Tag Archives: Lost and Found

My Writing Heroes

I reckon that the 300th post on the Bookword blog merits a celebration. That’s why I decided to write about my writerly heroes, an unashamed self-indulgence. Regular readers of the blog will not be at all surprised to find that I have chosen nearly all women as my writing heroes.

Why are these writers heroes?

After I had chosen my short list of heroes, I reflected on what they had in common.

  • They have all lived some of their lives in adversity.
  • They have all used writing to communicate important values.
  • They are all writers who share their understanding of the world, through fiction, but also through polemic, performance or other writerly activities.

Mary Wollstonecraft (1759-1797)

John Opie's portrait of Mary Wollstonecraft

John Opie’s portrait of Mary Wollstonecraft

Mary Wollstonecraft lived at a time when women were not expected to have a view on matters outside the home, and nor were they equipped to have a life in the public sphere. She had to support her family from an early age. She set up a school for girls in Newington Green in north London, was employed as a governess to a wealthy family in Ireland, and then decided to earn a living through her writing.

She held radical views, not just about women but about how society should be run and the French Revolution. She was intrepid, travelling to Lisbon alone to support a friend who died, and then going to live in revolutionary Paris. To support her lover Imlay, who had lost some merchandise in a shady deal, she travelled to several Scandinavian countries with their baby daughter, on his behalf.

American edition of Vindication

American edition of Vindication

She was a woman of principle, and passions. She gave birth to Fanny Imlay (later Godwin) in France. Back in England she met up again with the foremost political philosopher of the day, William Godwin. She died in childbirth. Their child was Mary Wollstonecraft Godwin (later Shelley).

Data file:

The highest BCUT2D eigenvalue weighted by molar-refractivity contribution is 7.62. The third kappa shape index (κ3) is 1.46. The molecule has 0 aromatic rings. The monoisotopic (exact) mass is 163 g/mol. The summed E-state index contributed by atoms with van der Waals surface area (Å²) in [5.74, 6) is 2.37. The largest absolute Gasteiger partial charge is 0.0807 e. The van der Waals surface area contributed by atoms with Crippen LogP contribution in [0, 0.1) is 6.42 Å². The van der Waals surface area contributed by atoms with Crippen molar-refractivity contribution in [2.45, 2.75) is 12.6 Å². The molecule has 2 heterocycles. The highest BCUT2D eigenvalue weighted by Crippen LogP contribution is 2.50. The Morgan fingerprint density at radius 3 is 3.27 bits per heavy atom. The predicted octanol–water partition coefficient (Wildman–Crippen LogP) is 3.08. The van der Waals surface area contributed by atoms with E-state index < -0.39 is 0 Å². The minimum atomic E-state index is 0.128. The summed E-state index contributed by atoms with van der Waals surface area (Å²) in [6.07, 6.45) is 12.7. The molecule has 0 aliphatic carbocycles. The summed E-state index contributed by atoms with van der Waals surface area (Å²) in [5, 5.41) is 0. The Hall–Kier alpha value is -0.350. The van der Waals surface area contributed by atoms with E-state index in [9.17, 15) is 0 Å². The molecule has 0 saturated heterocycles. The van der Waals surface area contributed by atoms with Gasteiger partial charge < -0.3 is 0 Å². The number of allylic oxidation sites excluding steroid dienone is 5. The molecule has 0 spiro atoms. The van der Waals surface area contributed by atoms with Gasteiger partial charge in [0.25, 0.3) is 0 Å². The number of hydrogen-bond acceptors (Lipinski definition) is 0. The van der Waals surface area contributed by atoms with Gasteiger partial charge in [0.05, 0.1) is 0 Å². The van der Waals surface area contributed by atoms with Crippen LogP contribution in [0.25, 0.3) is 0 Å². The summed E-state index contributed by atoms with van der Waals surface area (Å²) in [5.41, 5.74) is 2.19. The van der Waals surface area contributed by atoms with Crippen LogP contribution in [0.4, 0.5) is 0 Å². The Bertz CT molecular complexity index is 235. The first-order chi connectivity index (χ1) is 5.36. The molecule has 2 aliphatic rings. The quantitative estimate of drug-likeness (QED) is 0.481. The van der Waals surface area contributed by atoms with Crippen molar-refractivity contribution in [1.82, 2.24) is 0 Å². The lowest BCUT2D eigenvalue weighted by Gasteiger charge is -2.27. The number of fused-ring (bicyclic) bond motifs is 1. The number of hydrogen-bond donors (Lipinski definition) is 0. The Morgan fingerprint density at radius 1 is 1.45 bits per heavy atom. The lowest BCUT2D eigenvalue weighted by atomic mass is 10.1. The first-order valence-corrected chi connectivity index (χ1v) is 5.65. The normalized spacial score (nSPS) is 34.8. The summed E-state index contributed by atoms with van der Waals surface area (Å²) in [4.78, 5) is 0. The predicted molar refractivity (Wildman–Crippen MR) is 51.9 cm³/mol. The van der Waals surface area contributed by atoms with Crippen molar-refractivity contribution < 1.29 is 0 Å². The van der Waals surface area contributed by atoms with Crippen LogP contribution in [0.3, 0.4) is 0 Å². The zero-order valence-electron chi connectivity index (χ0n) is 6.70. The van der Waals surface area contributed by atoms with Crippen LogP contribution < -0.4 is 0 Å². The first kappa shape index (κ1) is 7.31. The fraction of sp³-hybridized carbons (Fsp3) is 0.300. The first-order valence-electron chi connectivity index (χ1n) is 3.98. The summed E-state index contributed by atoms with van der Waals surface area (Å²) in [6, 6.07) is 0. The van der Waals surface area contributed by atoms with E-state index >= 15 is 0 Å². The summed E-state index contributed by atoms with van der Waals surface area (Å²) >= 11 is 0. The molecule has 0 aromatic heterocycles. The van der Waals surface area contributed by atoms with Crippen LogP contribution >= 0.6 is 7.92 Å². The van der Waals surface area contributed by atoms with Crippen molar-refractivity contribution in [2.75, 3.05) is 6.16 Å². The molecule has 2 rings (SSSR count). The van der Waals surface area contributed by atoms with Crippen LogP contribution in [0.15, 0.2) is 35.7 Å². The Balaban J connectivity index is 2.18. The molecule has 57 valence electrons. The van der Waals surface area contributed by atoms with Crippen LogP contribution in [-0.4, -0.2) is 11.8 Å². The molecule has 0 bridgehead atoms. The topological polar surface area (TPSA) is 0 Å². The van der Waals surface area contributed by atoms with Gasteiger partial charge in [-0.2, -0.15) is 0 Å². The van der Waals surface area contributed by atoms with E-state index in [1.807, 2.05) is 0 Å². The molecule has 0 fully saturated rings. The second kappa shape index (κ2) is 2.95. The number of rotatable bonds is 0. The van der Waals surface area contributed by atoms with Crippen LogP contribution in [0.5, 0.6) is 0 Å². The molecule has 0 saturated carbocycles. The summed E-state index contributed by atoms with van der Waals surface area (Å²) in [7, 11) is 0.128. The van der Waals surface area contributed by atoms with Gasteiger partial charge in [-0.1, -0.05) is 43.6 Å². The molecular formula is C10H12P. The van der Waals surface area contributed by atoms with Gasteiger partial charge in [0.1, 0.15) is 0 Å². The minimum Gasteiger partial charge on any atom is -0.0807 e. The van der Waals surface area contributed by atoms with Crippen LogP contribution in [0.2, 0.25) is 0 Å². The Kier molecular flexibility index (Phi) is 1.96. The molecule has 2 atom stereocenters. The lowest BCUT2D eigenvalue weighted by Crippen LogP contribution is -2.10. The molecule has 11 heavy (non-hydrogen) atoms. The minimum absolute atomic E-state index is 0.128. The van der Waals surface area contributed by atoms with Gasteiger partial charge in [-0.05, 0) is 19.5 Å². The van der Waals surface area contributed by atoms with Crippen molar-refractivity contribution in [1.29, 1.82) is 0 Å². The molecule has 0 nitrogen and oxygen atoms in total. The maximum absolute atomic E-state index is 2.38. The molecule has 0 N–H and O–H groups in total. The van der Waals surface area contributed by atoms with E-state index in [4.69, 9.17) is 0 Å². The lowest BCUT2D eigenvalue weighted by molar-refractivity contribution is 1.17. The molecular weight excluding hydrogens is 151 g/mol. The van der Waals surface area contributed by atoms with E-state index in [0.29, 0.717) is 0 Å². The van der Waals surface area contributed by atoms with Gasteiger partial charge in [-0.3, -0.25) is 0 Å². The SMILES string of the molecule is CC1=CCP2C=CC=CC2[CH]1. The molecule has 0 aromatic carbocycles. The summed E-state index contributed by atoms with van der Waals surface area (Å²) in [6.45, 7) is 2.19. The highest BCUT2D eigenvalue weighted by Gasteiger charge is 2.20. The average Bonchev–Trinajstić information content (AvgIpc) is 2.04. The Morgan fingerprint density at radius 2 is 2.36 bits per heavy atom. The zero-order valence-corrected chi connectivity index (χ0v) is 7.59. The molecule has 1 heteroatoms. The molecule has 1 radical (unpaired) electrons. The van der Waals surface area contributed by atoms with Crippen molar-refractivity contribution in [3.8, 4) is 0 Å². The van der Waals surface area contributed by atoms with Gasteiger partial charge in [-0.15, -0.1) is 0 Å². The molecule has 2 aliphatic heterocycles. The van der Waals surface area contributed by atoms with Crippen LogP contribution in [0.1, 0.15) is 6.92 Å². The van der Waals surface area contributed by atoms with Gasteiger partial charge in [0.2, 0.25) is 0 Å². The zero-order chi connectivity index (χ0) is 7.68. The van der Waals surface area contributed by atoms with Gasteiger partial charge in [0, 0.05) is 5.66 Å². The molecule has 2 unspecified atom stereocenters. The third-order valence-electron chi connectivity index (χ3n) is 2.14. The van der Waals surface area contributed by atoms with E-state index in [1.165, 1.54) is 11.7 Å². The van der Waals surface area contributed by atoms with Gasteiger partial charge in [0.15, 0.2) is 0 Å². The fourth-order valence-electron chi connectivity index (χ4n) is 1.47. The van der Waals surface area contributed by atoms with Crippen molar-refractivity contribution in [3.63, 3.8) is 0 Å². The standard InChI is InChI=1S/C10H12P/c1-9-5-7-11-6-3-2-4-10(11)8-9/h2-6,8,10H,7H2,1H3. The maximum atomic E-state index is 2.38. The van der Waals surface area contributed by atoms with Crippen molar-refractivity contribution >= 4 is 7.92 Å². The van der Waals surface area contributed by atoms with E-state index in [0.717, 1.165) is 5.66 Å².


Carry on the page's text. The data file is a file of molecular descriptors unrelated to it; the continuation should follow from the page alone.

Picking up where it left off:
Mary Wollstonecraft wrote and wrote; reviews for journals, reports of what she saw in France, letters, novels, and polemic writing including her most famous book A Vindication of the Rights of Woman (1792).

She has been called the original suffragette, but this description is not appropriate. She was a feminist, she did believe that women should have political power, but she was not especially focused on the right to vote. Hers was a more encompassing vision.

George Eliot (1819 – 1880)

Portrait of Mary Ann Evans at 30 by Francoise D’Albert Durade via WikiCommons

Portrait of Mary Ann Evans at 30 by Francoise D’Albert Durade via WikiCommons

Mary Ann Evans used the pen name George Eliot. She wrote novels, poems and was a journalist and translator. She was also, notoriously, a common law wife, that is she lived with George Henry Lewis without being married to him for 20 years.

She too was a prolific writer and today is best known for her novels, including Middlemarch (one of my desert island books), The Mill on the Floss and Silas Marner. Just typing the titles makes me want to reread another of her novels.

There are a few other personal connections that mean very little, but are pleasing to note. Middlemarch was reputedly based on Coventry, where I was born and where I worked for 15 years. In London, my daughter happily attended George Eliot Infants School. I remember writing a history essay for my first degree about Middlemarch and feminism.

Write to Life Writers

My third writerly heroes are the writers at Freedom from Torture: the Write to Life group.

254 FFTlogo

These are people who have suffered torture in their own country, and as part of their recovery attend the Write to Life group. Some readers will know I am currently raising money for Freedom from Torture, and if you want to know more check out the The Challenge page on this website.

Jade in Lost and Found

Jade in Lost and Found

Recently some of these guys performed at the Roundhouse in London in their play with music called Lost and Found. You can read my account of this event here.

Sheila Hayman, who runs the group says:

It’s a lyrical, funny, surprising narrative about six survivors’ journeys to London; not the gloomy and overdone tales of crowded dinghies and miserable hostels you’ve heard before, but the violin buried when the Ayatollahs banned music, or the African song unwittingly sung to the occupants of a British Library reading room; the piano at St Pancras bringing a Cuban moment to a grey London, and the stranger who stopped to chat, and saved a life.